A Catholic group has received a large grant to restore one of the oldest California missions and to provide a place for tourists to examine the state’s religious and cultural history.
In February, Carmel Mission Foundation received a $1,800,000 grant for the Downie Museum and Basilica Forecourt Restoration, which seeks to rejuvenate the Mission San Carlos Borromeo de Carmelo located in Carmel, Calif., about five miles south of Monterey.
The project is scheduled to be completed by the fall in time to commemorate the 250th anniversary of the mission’s establishment. The grant was issued by the Hind Foundation, which provides non-profit organizations with the resources and tools to help restore monumental structures.
Linda Gardner, office manager for the Carmel Mission Foundation, emphasized the mission’s historical significance and value to the community.
“The Carmel Mission Basilica and Museums draw over 300,000 visitors annually, of all ages, races, ethnicity, genders, and religious backgrounds. As the burial place of one of America’s founding fathers, Saint Junipero Serra, Carmel Mission is a place of significant national and international historical importance for both religious and secular alike,” she told CNA.
The grant will be used to update according to state regulations, reinforce deteriorating structures, and restore the 100-year-old adobe museum and the main courtyard entrance of the Carmel Mission.
In the museum, the project will install new electrical, lighting, and fire suppression. It will also augment the museum’s masonry, which needs to be seismically strengthened in accordance with state law to protect the structure from earthquakes.
The main visitor restrooms will be relocated and removed from the original structure, restoring the adobe’s original floor plan. The museum’s exhibit space will then be doubled.
For the museum and the outside courtyards, ADA access regulations will be updated to grant people with disabilities access to the entire mission, including the garden. The restoration project will also revise the outside drainage system.
“The disabled and elderly will benefit greatly from these accessibility improvements by providing step-free paths and hazard-free access throughout the garden, basilica, museums, exhibits, restrooms, and cemetery allowing all to revel in its glory,” Gardner said.
“The grading of the Forecourt will not only provide ADA access, but will also remedy current flooding and drainage issues that are severely affecting the foundation of the renowned Basilica, Baptistery, and Bell Tower.”
Gardner said Downie Museum adobe represents a rich religious and cultural history of California. She said the museum's structure was established in 1921 as guest quarters for visiting priests. It was then dedicated as a museum in 1980 in honor of Sir Harry Downie, who spent 50 years helping restore the Mission.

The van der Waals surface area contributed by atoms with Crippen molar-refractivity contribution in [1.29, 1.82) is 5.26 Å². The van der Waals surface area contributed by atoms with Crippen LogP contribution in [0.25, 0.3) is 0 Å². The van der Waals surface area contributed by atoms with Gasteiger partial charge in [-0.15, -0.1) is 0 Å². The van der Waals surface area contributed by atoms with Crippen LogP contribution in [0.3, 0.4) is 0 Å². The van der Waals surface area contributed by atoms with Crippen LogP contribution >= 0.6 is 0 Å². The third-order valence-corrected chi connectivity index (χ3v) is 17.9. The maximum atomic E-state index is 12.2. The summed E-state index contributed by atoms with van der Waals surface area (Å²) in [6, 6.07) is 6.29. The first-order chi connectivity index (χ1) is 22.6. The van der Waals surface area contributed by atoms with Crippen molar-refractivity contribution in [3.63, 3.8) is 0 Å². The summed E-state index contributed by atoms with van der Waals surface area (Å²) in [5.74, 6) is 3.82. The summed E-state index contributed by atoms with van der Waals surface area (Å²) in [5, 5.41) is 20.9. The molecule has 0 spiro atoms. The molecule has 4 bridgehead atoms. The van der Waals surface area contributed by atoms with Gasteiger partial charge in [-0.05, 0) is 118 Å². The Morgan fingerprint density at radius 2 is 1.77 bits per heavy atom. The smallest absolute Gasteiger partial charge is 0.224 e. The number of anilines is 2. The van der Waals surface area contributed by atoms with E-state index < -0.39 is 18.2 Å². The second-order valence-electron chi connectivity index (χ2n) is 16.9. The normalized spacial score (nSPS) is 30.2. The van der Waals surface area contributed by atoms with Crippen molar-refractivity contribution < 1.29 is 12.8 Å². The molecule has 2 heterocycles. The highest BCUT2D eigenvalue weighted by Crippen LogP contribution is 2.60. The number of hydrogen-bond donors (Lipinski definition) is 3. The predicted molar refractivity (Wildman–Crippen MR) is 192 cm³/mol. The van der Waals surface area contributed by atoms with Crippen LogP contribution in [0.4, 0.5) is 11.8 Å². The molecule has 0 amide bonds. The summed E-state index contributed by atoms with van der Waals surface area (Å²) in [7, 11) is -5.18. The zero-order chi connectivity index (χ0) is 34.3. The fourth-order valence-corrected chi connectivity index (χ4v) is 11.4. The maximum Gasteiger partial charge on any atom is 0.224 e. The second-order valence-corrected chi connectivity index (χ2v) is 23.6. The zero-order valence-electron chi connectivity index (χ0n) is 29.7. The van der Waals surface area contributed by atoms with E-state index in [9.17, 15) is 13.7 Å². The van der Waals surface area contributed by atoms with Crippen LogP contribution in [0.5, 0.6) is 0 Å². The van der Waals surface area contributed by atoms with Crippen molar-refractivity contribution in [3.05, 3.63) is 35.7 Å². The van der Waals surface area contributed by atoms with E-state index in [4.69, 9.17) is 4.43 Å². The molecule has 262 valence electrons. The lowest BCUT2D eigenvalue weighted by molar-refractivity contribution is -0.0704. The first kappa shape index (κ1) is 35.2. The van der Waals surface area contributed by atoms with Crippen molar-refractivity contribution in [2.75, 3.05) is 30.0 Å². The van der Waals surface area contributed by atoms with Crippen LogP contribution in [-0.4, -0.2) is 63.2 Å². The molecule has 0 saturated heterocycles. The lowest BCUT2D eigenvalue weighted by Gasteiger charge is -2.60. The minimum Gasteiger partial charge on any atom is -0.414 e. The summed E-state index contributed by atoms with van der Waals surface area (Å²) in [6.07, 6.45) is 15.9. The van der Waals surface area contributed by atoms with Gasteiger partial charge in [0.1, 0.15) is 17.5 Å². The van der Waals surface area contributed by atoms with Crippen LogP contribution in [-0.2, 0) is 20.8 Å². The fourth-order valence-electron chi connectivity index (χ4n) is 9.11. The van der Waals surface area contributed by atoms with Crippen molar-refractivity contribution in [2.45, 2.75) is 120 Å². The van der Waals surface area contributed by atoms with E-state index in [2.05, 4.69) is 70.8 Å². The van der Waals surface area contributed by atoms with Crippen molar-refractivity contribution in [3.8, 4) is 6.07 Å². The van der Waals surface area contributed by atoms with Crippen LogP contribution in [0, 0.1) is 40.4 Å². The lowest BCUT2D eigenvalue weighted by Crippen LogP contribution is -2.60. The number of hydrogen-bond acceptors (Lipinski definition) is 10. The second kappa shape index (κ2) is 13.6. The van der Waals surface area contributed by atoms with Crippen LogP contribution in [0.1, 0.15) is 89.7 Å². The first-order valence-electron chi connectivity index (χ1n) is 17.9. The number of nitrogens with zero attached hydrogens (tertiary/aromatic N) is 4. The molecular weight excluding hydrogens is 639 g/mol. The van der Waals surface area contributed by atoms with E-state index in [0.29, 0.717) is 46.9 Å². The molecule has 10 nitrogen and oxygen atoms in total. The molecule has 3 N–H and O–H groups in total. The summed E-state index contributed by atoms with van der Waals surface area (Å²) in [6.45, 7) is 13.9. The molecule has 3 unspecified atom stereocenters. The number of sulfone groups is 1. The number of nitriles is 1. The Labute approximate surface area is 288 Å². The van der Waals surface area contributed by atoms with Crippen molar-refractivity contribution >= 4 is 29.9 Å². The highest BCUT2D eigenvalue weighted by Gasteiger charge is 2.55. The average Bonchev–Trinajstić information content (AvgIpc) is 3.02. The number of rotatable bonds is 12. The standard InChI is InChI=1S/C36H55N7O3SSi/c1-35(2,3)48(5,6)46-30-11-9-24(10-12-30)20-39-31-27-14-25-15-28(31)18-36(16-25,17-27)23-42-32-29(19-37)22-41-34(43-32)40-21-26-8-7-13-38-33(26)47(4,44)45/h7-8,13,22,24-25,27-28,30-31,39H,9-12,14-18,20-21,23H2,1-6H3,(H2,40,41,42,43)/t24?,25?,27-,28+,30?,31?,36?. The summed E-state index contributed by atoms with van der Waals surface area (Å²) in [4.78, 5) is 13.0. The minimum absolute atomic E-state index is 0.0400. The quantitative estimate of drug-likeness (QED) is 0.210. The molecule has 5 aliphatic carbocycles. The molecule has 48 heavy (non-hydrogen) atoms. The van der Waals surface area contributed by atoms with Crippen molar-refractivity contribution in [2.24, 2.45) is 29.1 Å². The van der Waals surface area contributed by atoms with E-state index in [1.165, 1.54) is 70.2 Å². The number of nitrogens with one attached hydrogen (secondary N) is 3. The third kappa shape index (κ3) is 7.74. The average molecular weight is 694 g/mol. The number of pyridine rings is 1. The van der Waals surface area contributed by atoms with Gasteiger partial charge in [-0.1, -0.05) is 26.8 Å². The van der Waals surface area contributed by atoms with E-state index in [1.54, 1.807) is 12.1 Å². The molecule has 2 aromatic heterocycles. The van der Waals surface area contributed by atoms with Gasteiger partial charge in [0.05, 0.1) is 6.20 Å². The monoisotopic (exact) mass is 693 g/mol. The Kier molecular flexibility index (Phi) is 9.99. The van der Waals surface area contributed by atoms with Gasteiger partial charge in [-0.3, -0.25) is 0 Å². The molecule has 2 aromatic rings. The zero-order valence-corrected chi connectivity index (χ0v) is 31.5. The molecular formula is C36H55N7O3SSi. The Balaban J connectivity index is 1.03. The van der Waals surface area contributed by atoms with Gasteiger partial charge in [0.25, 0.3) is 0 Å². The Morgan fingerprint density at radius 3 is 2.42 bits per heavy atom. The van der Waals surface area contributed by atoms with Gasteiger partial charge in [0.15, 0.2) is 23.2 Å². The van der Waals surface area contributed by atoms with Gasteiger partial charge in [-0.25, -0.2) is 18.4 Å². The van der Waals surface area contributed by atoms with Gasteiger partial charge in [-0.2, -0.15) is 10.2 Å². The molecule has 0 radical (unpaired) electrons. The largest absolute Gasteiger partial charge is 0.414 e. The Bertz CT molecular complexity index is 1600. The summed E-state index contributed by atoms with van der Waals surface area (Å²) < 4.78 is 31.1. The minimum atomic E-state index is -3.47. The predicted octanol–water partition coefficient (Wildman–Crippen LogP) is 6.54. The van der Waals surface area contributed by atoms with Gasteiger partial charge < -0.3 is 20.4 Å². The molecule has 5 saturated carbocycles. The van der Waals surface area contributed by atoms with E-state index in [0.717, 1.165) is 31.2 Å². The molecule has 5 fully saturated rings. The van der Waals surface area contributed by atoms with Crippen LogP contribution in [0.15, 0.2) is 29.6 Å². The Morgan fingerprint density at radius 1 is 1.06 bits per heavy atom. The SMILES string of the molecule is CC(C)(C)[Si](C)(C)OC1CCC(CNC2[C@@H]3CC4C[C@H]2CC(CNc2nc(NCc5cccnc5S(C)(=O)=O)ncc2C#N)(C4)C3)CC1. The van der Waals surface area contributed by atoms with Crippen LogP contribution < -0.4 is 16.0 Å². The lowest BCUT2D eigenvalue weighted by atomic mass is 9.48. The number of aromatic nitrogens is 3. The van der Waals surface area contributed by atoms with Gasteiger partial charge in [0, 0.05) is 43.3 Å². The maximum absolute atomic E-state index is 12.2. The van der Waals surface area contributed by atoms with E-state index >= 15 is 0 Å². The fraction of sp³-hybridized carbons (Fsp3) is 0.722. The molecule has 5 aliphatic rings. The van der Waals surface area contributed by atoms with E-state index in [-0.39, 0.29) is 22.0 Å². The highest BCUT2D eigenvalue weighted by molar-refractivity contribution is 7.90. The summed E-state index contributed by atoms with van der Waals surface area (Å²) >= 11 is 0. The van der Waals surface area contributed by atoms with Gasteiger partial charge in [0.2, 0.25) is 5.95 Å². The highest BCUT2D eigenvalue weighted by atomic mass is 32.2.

“The Downie Museum exhibits are an important tool used to educate about the region’s history, the founding of the missions, and the formation of our 31st state, California. The museum currently offers visitors a 15-minute video on the overview of the Carmel Mission and displays feature artifacts and items dating back to the 1700s used by early mission inhabitants and recovered on the property during the mission's first restoration period from 1919-1940s.”
The Carmel Mission, established in 1773, was the second of the nine missions founded by Saint Junipero Serra. Gardner said the 249-year-old property is home to some of California’s oldest structures, art, and artifacts - some of which date back to 1568.
This building served as Serra’s living quarters and headquarters for the California mission system. It was later used to house the mission’s physicians until it was abandoned during the 1830s.
The current walls are adobe, meaning they are made from sun-dried clay. The structure’s roof is built out of wooden poles covered with two-piece clay tiles. A stone fireplace built by Carmel sculptor Jo Mora is featured inside the mission.
“The Downie Museum is an important cultural resource with tangible ties to the past and by preserving these historical areas, we ensure that future generations will have access to the extraordinary artifacts, art, literature, architecture, and history of everyday life recording the progress from the first peoples of California to the present day,” Gardner said.
As the pandemic continues to affect local businesses and livelihoods, Gardner expressed hope that the repairs will also help recover the region‘s tourist-driven economy which has suffered due to the pandemic restrictions and business closures.
She said the new plans for the community offer open spaces for social distancing requirements. She expressed hope that, when appropriate, the rejuvenated structure will allow for a celebration of the mission’s 250th anniversary, and “support efforts with the Covid-19 recovery plan for Monterey County.”
“As we look towards the recovery plan for our community, and ways to stimulate our tourist-driven local economy adversely affected by the COVID -19 pandemic, we strive to support our community partners, small businesses, hotels, and destination management firms to help them engage travel, and when appropriate, drive tourism back to our region’s hotels, museums, restaurants, and shops,” she said.